“I shall say that on my way upstairs to the nursery, I spied you listening at His Grace’s door!”  Ellen replied, seething with anger.

“And, do you know what I’ll tell him?”

“No, Hortence, what will you tell him?”  Ellen snorted in contempt.

“I shall tell him the reason you left your last position.”

“Mr. Speaight knows the reason that I left.  As do the Duke and the doctor…”

“Do they?”

“Yes,”  Ellen snapped.

“I don’t think that they do.”  Hortence giggled. 

Ellen  narrowed her eyes.

“See,” Hortence continued, “I think you lied to them.”

“How could I do such a thing?”  Hortence asked.  “I presented my references.”

“Those references were written as…what’s the word…a consolation.”

“Whatever do you mean, Hortence?”

“I know a girl what works in your old place.”

“Oh?”  Ellen nodded angrily.

“Yep—Daisy.  She told me all ‘bout ya.”

“Daisy has as much of a filthy mind as you do.”

“How could she not, Miss Barrett, livin’ in such a house of scandal.”

Ellen blushed.

“I know all ‘bout ya, Miss.  I went to see Daisy yesterday on my afternoon out.  She and I had a fine time talkin’ ‘bout how you was caught in the master’s bed and how the mistress of the house ordered you out.  Only, the master didn’t want you to go.  He said it weren’t your fault and made the mistress give you a good reference.”

“Lies—that’s all lies.”  Ellen fumed.

“Is it?”

“Yes!”  Ellen hissed.

“You want to risk it?”

“What do you mean?"

“You say it’s lies, sure, but sounds pretty true to me.  I think ol’ Speaight and the masters would believe it.”

“No, they would not.”

“Let’s see if they would.”  Hortence growled.  “You go—go to Mr. Speaight and tell him what you saw.  I’ll tell him what I heard and we’ll see who comes out best.”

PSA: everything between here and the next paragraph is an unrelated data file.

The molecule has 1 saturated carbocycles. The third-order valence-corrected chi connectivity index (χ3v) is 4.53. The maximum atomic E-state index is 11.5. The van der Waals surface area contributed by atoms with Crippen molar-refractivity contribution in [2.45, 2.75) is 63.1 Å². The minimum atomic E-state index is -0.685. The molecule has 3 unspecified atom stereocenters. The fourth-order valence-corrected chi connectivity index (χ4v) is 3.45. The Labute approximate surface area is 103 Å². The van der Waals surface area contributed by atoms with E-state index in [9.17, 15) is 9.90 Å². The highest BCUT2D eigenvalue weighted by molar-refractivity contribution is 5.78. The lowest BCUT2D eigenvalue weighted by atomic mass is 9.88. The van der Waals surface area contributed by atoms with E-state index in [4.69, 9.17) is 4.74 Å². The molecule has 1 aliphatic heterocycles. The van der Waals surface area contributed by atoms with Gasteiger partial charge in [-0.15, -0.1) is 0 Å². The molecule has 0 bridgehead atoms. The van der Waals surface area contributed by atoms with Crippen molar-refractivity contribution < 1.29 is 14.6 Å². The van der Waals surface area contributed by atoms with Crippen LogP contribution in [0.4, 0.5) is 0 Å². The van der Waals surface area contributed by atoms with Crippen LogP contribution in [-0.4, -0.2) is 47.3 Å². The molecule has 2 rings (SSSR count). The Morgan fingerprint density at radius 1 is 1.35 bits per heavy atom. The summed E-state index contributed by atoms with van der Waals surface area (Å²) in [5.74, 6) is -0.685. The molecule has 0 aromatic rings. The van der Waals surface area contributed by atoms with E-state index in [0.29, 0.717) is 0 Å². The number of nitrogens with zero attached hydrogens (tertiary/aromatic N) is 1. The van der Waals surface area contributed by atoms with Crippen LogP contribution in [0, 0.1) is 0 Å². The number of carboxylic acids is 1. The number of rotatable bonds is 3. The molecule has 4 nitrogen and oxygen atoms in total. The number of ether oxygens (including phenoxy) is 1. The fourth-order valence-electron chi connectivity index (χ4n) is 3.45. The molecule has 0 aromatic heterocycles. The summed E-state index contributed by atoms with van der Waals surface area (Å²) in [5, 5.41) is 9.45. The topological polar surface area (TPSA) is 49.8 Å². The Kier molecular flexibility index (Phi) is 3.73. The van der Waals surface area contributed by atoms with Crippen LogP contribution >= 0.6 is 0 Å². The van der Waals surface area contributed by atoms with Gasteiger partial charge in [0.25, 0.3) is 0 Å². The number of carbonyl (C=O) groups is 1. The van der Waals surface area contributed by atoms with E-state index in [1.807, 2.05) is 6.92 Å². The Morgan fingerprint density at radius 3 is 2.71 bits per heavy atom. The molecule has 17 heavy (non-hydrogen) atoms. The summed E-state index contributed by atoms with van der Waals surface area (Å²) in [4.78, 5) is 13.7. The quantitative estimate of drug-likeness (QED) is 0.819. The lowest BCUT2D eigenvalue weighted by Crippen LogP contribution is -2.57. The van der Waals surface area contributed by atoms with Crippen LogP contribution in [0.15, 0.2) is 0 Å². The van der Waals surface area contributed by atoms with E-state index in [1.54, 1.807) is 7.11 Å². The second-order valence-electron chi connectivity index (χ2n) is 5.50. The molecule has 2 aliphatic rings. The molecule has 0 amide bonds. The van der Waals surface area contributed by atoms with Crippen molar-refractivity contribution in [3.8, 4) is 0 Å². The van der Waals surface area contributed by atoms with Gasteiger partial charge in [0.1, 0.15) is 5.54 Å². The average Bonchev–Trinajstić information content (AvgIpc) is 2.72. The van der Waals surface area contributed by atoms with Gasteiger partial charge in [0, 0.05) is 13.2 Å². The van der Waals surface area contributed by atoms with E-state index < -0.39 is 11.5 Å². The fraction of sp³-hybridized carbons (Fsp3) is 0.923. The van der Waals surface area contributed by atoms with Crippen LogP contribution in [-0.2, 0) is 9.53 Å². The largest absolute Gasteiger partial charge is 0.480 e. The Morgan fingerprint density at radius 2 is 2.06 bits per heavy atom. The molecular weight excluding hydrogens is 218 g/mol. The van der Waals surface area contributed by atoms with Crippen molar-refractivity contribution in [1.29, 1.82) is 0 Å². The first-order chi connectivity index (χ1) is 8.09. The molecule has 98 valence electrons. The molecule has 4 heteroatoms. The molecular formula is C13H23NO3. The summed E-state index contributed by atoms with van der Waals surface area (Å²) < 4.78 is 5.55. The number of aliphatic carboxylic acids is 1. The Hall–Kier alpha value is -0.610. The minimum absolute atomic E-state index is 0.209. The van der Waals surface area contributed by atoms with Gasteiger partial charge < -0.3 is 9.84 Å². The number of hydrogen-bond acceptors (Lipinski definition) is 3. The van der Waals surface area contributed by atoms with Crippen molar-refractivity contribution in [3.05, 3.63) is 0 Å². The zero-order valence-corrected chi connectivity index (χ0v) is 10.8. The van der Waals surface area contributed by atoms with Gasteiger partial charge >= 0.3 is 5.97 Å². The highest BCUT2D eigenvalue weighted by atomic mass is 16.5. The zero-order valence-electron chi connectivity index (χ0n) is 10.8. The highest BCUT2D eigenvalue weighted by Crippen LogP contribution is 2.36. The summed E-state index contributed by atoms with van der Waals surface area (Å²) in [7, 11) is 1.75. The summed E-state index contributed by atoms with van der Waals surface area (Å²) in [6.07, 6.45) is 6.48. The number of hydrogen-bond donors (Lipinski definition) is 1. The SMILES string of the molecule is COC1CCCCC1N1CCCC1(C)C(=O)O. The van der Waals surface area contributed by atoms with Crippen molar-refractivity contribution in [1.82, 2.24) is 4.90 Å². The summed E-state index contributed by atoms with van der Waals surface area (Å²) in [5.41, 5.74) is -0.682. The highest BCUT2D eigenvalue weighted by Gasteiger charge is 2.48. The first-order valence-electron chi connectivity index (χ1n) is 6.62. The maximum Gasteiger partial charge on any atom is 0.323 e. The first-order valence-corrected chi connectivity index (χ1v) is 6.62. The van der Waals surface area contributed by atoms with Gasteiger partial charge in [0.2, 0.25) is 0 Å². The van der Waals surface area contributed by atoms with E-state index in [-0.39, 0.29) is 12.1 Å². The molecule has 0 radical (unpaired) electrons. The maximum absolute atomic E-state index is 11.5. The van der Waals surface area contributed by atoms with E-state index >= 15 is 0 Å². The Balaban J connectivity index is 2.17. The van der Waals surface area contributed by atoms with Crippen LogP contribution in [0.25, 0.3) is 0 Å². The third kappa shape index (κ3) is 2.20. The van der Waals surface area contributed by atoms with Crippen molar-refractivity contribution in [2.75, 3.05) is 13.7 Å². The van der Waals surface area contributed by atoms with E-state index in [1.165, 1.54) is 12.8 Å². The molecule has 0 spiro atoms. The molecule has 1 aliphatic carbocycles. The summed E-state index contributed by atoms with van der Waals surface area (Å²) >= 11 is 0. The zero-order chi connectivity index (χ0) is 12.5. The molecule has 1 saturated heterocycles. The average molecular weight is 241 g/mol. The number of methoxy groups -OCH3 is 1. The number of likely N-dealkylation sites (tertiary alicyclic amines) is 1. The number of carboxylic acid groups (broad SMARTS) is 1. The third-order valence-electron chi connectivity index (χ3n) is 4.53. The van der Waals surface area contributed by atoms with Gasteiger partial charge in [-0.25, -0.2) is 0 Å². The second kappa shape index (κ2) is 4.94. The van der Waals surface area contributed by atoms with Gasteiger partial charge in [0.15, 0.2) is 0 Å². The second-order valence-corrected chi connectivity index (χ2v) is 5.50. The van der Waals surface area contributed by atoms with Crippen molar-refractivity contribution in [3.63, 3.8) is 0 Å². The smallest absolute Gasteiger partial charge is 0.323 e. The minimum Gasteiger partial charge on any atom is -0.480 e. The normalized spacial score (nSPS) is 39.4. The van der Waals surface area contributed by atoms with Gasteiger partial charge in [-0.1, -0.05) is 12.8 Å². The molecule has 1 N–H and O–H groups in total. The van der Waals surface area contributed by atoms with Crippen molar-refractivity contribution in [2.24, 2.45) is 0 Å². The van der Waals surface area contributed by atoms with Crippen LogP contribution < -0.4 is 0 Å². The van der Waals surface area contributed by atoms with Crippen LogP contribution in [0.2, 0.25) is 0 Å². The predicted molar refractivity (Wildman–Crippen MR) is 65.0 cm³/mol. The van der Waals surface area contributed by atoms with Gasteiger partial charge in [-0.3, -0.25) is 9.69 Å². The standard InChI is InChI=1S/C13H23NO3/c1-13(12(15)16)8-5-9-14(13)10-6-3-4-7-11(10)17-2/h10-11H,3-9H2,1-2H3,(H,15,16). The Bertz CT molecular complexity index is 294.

Ellen started as the door to the Duke’s room opened quickly.  Robert peered out, raising one eyebrow.  “What’s this?”  He asked. 

“Pardon me, Sir.”  Hortence curtsied obsequiously.

“Miss Barrett?”  Robert looked at Ellen.  “Is there a problem?”

“Shall I tell the master,” Hortence grinned.  “Or would you like to, Miss?”

Did you miss Chapters 1-10 of Mr. Punch of Belgrave Square?  If so, you can read them here.  Come back on Monday, April 16, 2012 for Chapter 12.  

History's Runway: A Ball Gown, 1820

Ball Gown
Silk Satin and Silk Net with Spangles and Bobbin Lace
c. 1820, Britain
This and all related images from:
The Victoria & Albert Museum

This attractive and alarmingly small ball gown dates to 1820 and was made by an now unknown British sewer.  Most women of a certain class had at least one special ball gown.  They saved their most elaborate dresses for special occasions such as balls.  In the 1820s, these lavish gowns were embellished with gold thread or sparkling beads which glittered in the dim candlelight of the ballroom.  At this time, thin, gauzy materials were in fashion since they created a soft dreamy look, which was very feminine and ethereal.  On a more practical note, these light materials also kept the wearer from getting too hot while dancing in these, no doubt, stuffy, overcrowded spaces.  After all, no one likes a sweaty lady at a ball.